In January of 2008, Mallory Weggemann, an 18-year-old swimmer at the time (who is now a paralympic swimmer) was preparing to get an epidural steroid injection to treat her back pain she had been experiencing ever since she recovered from shingles.
And when the doctor slid the needle into her back — everything changed.
“I remember hearing the heart rate monitors starting to beep louder and louder,” recalls Weggemann, whose legs were bent upward behind her at her knees, in this week’s issue of PEOPLE. She continues, “Then I felt this spark of pain and heard a thud as my legs dropped onto the table.”
In that moment, she lost the ability to move her legs or feel anything below her waist.
And while doctors were not able to discover what had caused Weggemann’s paralysis, she spent the next six weeks in a Twin Cities hospital with physical therapists, learning how to navigate her new world in a wheelchair. As her life dramatically shifted, Weggemann was sought to sort out how life would be like as a paraplegic.
“I spent every day online trying to figure out what it all meant,” she says, adding, “I couldn’t look and see people that looked like me, showing me what a path forward could look like.”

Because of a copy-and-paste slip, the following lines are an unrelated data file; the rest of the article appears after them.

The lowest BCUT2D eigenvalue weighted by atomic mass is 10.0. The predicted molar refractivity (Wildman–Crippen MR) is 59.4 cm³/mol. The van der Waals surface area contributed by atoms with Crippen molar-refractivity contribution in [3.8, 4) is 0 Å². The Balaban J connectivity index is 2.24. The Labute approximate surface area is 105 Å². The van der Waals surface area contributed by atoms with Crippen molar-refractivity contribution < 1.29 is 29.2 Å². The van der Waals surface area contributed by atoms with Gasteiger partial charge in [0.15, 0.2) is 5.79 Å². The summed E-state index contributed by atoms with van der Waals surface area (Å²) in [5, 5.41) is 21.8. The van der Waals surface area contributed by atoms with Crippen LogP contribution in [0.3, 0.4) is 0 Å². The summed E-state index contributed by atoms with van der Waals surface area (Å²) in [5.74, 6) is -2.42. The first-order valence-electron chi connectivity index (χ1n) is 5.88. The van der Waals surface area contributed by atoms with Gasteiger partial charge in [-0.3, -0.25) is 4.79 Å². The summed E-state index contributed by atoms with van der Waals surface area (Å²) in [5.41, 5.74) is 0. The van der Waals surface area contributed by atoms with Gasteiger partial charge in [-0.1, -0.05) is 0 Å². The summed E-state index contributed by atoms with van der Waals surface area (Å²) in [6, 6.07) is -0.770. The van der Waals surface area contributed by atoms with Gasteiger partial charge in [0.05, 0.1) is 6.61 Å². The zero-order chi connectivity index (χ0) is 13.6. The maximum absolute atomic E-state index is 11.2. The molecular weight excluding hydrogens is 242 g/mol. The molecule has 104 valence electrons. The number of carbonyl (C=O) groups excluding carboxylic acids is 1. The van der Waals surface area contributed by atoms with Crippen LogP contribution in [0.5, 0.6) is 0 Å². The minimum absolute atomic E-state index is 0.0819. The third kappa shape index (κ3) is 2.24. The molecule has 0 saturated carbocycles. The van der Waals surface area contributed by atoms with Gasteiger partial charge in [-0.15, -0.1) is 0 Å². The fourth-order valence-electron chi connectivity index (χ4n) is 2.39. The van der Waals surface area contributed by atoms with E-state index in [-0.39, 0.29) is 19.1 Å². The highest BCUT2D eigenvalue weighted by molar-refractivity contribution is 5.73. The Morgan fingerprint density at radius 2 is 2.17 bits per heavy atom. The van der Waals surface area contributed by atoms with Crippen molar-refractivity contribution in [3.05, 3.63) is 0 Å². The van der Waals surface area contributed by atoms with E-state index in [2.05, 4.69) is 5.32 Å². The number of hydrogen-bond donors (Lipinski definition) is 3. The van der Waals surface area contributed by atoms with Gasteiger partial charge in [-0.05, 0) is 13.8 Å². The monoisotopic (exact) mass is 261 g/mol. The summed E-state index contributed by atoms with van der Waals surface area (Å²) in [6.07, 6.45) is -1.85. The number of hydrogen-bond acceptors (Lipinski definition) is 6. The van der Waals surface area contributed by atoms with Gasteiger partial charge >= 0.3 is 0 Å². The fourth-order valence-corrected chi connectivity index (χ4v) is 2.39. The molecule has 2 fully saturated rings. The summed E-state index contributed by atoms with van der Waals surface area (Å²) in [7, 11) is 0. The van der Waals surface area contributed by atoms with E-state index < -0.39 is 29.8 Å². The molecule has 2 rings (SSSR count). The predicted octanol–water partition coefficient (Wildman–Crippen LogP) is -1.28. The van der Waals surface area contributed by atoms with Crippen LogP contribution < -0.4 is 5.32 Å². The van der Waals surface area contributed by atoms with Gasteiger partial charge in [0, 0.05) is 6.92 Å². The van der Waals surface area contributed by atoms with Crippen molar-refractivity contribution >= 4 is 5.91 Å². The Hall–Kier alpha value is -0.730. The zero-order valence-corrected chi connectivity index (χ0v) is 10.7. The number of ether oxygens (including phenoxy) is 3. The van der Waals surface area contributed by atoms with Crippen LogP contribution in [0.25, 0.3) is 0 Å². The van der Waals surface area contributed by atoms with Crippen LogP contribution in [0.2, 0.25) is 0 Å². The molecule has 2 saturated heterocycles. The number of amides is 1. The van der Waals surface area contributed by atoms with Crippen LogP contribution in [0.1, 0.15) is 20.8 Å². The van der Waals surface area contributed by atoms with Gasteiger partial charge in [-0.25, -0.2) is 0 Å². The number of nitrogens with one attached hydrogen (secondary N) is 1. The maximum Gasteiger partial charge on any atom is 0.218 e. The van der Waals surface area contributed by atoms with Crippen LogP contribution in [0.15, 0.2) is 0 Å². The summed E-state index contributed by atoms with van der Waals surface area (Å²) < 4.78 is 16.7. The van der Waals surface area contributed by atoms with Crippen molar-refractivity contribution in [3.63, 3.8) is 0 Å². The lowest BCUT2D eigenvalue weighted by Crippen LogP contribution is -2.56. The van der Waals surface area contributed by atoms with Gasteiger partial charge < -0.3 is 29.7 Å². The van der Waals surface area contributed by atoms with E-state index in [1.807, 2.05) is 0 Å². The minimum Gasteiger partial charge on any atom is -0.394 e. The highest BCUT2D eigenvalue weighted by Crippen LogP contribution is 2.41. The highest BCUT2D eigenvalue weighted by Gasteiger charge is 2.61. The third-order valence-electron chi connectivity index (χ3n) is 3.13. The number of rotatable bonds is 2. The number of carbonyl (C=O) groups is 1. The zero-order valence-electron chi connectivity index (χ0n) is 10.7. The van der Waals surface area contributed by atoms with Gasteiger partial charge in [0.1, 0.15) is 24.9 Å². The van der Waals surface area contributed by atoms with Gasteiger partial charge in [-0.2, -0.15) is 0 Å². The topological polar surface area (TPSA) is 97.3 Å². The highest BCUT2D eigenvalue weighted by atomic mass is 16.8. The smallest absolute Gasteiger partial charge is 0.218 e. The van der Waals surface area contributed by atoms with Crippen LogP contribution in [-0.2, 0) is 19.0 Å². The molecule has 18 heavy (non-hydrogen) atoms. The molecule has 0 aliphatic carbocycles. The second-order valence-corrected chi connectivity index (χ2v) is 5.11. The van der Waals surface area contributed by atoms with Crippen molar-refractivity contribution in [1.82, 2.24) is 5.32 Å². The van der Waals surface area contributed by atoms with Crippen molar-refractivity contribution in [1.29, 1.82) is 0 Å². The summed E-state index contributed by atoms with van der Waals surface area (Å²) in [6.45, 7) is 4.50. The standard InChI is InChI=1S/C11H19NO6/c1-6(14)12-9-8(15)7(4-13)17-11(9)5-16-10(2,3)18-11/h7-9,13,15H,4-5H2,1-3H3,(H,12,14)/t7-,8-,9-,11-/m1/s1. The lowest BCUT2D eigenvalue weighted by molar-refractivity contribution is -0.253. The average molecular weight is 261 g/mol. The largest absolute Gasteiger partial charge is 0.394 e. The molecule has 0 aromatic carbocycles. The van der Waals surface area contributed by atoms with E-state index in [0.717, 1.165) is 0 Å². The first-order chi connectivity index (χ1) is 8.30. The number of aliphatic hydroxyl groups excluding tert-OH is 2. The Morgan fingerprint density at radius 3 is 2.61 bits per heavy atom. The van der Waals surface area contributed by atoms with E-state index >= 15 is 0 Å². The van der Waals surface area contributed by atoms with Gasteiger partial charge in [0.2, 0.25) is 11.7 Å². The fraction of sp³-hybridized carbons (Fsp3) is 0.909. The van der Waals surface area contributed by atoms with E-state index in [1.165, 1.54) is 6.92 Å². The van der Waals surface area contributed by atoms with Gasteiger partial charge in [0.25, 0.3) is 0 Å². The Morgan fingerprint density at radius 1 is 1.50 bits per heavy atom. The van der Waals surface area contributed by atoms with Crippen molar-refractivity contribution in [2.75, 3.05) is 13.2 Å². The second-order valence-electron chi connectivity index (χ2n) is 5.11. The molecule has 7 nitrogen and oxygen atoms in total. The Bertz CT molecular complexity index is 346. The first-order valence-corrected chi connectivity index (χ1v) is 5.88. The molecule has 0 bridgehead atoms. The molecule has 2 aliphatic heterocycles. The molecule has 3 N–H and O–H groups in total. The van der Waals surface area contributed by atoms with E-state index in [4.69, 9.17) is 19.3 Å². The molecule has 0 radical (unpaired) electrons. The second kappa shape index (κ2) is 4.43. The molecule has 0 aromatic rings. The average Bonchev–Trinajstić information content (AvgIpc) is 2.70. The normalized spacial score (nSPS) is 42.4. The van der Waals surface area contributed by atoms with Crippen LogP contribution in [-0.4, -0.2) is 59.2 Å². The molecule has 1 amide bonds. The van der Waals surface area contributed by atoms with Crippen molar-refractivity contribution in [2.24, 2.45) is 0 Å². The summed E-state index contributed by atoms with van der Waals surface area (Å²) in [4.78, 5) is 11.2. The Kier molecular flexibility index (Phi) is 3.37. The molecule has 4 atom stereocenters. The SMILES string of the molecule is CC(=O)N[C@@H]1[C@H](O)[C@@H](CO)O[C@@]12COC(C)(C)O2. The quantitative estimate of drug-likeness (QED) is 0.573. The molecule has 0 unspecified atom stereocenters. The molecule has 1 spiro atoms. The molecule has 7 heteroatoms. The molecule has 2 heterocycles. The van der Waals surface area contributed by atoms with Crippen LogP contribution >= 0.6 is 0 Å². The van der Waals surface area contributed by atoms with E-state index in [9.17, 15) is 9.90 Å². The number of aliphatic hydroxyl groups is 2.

Eventually, Weggemann found solace in swimming pools.
Weggemann is now no only a Paralympic swim champion (breaking 34 American records and 15 world records), but has also emerged as a popular public speaker, author of the new memoir Limitless: The Power of Hope and Resilience to Overcome Circumstance (out on March 2) and a relentless advocate for the disabled.
“It’s not the moments that define us,” she often tells the crowds that come to see her, “but how we respond to them.”
And her message was amplified after she fractured her left arm in an accident in 2014 that left her with permanent nerve and muscle damage.
“I don’t think there’s another competitor in the world that has her grit and work ethic and has to endure the pain levels that she does,” says Steve Van Dyne, her former high school swim coach, who is helping prepare her for the upcoming Tokyo 2020 Paralympics.
“During practice, she’ll block out the pain in her arm,” recalls coach Van Dyne, “but about a half hour after it’s over she usually throws up in the locker room because it’s so intense.”
It is a skill she has perfected over the past few years.
“I’m determined to use my energy to be a beacon for others,” says the 31-year-old champion swimmer, “because I still remember how scared and alone I felt when I was 18.”
With a background in the creative and educational fields, Amelia Finefrock is freelance writer, singer-songwriter and nanny based in Chicago.
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